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Hindalco: The meltdown continues

Shobhana Subramanian & Varun Sharma  |  Mumbai 

Prices of aluminium, which were hovering around $3,300 per tonne in July last year, have more than halved to around $1,450 per tonne. And it doesn’t look like the sheen’s coming back in a hurry. Inventories, which ranged between 0.61 to 0.91 million tonnes in 2007, are now at fifteen year highs of 28.7 million tonnes (source: Bloomberg).

Demand from China is flagging and USA’s largest producer Alcoa, which has cut production by 18 per cent in the past seven months, reckons demand in 2009 may drop 2 per cent over the one per cent fall in 2008. That could mean further production cuts. As a result, Novelis, Hindalco’s subsidiary, which caters mainly to markets in the US and Europe could stay in the red for a while longer.

What could help Hindalco though is a weaker rupee along and lower interest costs. Assuming aluminium prices stay at around $1500 per tonne in 2009-10, IDFC-SSKI estimates consolidated revenues could fall around 34 per cent with net profits plunging 88 per cent. Nalco, meanwhile, could see its profits dented by around 26 per cent on lower sales of 9 per cent next year. Both Nalco and Hindalco should continue to underperform the market.

That’s unfortunate because Indian producers are cost efficient; it’s just that current prices just about cover costs. Hindalco (stand-alone) posted flat net profits in the December 2008 quarter at Rs 545 crore helped by a higher other income. That’s despite better operating margins of 19 per cent — up 130 basis points — the result of better profitability in the copper division.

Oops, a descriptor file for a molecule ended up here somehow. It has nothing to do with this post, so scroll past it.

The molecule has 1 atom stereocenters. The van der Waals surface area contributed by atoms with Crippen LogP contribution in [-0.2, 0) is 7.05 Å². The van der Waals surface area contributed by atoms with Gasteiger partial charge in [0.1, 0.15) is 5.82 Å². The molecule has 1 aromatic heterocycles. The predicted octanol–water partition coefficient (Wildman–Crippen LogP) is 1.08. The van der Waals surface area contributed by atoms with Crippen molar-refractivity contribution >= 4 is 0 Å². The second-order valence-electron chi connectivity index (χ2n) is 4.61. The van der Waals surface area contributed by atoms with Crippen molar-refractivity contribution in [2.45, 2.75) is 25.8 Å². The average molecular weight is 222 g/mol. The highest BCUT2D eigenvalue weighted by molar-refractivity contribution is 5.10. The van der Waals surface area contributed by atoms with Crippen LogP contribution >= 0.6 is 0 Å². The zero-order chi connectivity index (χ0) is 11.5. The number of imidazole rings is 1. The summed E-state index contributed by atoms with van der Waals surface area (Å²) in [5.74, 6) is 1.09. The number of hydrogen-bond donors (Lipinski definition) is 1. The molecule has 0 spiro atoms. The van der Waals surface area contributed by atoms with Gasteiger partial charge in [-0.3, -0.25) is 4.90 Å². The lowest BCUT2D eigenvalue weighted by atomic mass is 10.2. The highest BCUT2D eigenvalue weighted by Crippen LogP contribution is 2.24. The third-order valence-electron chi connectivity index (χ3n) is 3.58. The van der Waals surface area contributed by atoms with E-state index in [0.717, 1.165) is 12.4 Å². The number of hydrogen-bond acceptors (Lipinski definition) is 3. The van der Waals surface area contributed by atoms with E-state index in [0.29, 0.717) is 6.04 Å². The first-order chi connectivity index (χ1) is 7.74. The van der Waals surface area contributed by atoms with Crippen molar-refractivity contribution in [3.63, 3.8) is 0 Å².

Sales were down 9 per cent to Rs 4,117 crore, better than the Street’s expectations — higher realisations from sulphuric acid and some smart hedging. Nalco was less lucky. Nalco’s net sales declined by 8 per cent to Rs 1,016 crore, while operating profit margins fell by over 1500 basis points to 24 per cent. The culprits: higher provisioning for staff costs as well as higher power and fuel costs. As a result, net profits dropped 33 per cent y-o-y to Rs 220 crore, despite providing a smaller amount for depreciation.

First Published: Tue, February 10 2009. 00:53 IST